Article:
New York City

Here’s why State Sen. Jessica Ramos wants the cap on NYC street vendors lifted

The City Council could take action, but it hasn’t.

New York City street vendors.

New York City street vendors. Marieke Feenstra

A new proposal, sponsored by state Sen. Jessica Ramos on Oct. 28, would lift the cap on street vendors in New York City, prevent legislators from regulating where vendors are permitted to go and clear vendors’ past “citations and misdemeanors related to sidewalk vending.”

“We need to start seeing street vendors for who they are: small business owners and, often, people of color – immigrants, women, seniors and parents who work in public spaces to provide food and other goods to our communities,” Ramos told the New York Post.

The cap on street vendor permits, currently at around 5,100, hasn’t changed much since the early 1980s, when New York City Mayor Ed Koch, irritated by their prevalence throughout the city, put a limit on the number of full-time (3,000) and part-time (1,000) vendors allowed. The decision was also a result of pressure from traditional brick-and-mortar stores who feared competition from street vendors. New York’s iconic hot dog carts and their ilk were further regulated during New York City Mayor Rudolph Giuliani’s tenure in the 1990s, when he attempted to ban push carts from Downtown and Midtown Manhattan.

Vendor permits last for two-years, cost $200 and can be renewed indefinitely, making it difficult for the people stuck on the city’s permit waitlist, which was about 1,450 names long in 2007. As a result of the permit cap, many vendors have chosen to set up shop illegally, either renting a permit (which is illegal) or going without a permit altogether. Permits being rented illegally can cost renters as much as $25,000, according to a report from The New York Times in 2016. It’s estimated that there are roughly 10,000 to 12,000 food vendors in the city, when vendors operating without a license are included.

There are also numerous street vending regulations in place, such as “vending in a restricted area,” that are strongly enforced by the New York Police Department, which handed out an estimated 18,744 vending violation tickets – a maximum fine of $1,000 – in 2015. In more severe cases, vendors might also have their equipment taken away by authorities. “Over the years, it’s become increasingly difficult for vendors to make a living through caps for vendor permits and the criminalization of the industry,” Ramos said. “We must end criminal penalties and let people grow our local economy.”

Ramos’ new proposal won’t be addressed until the state Senate’s session commences in January, but her new proposal may have some wondering how the issue of New York City’s street vendor permits became a state issue. Isn’t street vendor licensing the epitome of a completely local issue?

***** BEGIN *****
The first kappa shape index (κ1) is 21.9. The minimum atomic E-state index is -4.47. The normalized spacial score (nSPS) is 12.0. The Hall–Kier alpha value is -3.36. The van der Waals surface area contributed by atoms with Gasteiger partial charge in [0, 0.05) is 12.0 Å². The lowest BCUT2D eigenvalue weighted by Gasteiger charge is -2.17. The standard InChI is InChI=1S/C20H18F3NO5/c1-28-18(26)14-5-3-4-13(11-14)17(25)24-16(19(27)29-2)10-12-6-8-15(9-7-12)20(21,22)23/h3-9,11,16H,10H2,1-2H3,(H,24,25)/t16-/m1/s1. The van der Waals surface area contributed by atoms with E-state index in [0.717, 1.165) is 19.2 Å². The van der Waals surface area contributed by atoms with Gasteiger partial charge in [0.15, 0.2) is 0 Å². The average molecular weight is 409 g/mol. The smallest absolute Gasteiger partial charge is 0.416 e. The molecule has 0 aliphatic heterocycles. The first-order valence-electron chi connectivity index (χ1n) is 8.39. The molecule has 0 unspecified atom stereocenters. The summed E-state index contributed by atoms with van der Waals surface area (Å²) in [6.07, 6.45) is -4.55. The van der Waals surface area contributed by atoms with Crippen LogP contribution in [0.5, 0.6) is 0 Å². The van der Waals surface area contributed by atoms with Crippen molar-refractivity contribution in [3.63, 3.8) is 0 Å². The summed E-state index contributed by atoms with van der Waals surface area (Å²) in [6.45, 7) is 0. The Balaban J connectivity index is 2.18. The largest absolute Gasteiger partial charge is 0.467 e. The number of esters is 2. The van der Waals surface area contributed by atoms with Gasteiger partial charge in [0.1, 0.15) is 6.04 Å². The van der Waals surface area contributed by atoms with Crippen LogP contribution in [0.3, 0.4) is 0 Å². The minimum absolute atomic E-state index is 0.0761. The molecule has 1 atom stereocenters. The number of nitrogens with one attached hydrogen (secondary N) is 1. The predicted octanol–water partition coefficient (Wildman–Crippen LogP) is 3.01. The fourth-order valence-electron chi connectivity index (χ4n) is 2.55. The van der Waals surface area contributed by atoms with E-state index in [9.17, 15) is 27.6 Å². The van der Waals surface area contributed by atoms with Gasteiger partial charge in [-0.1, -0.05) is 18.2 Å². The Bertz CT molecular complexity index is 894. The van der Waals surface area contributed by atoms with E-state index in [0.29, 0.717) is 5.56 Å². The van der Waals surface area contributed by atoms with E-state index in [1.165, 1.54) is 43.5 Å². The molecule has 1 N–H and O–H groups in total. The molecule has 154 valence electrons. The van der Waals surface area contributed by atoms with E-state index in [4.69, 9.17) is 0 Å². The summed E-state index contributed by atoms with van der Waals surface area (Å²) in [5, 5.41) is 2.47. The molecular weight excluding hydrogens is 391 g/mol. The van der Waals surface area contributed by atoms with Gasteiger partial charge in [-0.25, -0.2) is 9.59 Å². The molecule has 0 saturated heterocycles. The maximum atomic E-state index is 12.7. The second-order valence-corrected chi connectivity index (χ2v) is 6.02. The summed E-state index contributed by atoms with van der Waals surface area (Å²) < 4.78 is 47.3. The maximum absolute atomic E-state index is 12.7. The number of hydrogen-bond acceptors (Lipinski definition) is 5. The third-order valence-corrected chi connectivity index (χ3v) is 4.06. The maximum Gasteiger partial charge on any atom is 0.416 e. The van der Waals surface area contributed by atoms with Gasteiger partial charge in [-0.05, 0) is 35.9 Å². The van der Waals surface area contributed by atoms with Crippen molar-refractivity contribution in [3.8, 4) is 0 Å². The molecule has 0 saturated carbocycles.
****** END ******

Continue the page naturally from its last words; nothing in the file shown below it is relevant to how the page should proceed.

Ramos’ district in Queens is home to many of the city’s street vendors and while the New York City Council has reviewed a few proposals to expand the number of permits offered, vendors have yet to see things change.

In 2016, then-Council Speaker Melissa Mark-Viverito proposed the Street Vending Modernization Act, that aimed to double the number of vendor permits offered, create vendor specific enforcement and establish several other means of better regulating the city’s vendors. But in 2017, the legislation was abruptly shut down. “We don’t know why the mayor pulled the rug out,” Sean Basinski, director of the Street Vendor Project, told The Villager. “We thought that there was a deal, and suddenly there wasn’t. We don’t know what changed his mind. When you are fighting against the mayor, it’s very, very hard to win.”

In April, the Council considered additional legislation, similar to the legislation proposed in 2016, that would offer 4,000 new permits over the course of a decade, in addition to creating a new city-run enforcement unit to ensure carts were being run by permit-holders to eliminate black market permit sales and rentals. Ultimately, nothing came of the proposal, which was opposed by New York City Mayor Bill de Blasio’s administration and groups representing brick-and-mortar stores, such as business improvement districts. "I'm not here today to speak against vending. I'm a regular coffee guy at an illegally sited coffee cart," Jeffrey LeFrancois, executive director of the Meatpacking Business Improvement District, told Patch in April, regarding the proposed legislation. "But we cannot attempt to reform a system that has never been enforced while further giving away precious public space on our already crowded sidewalks."

Many brick-and-mortar establishments – as well as chambers of commerce and business improvement districts within the city – are fearful of the effect that such legislation would have on their business, despite readily available research that upends this argument. “Just eliminating the cap and putting thousands more vendors on the streets exacerbates the problems that already exist,” Andrew Rigie, executive director of the NYC Hospitality Alliance, told the Post. “You (already) have people selling bagels and coffee for half the price in front of a brick-and-mortar store.”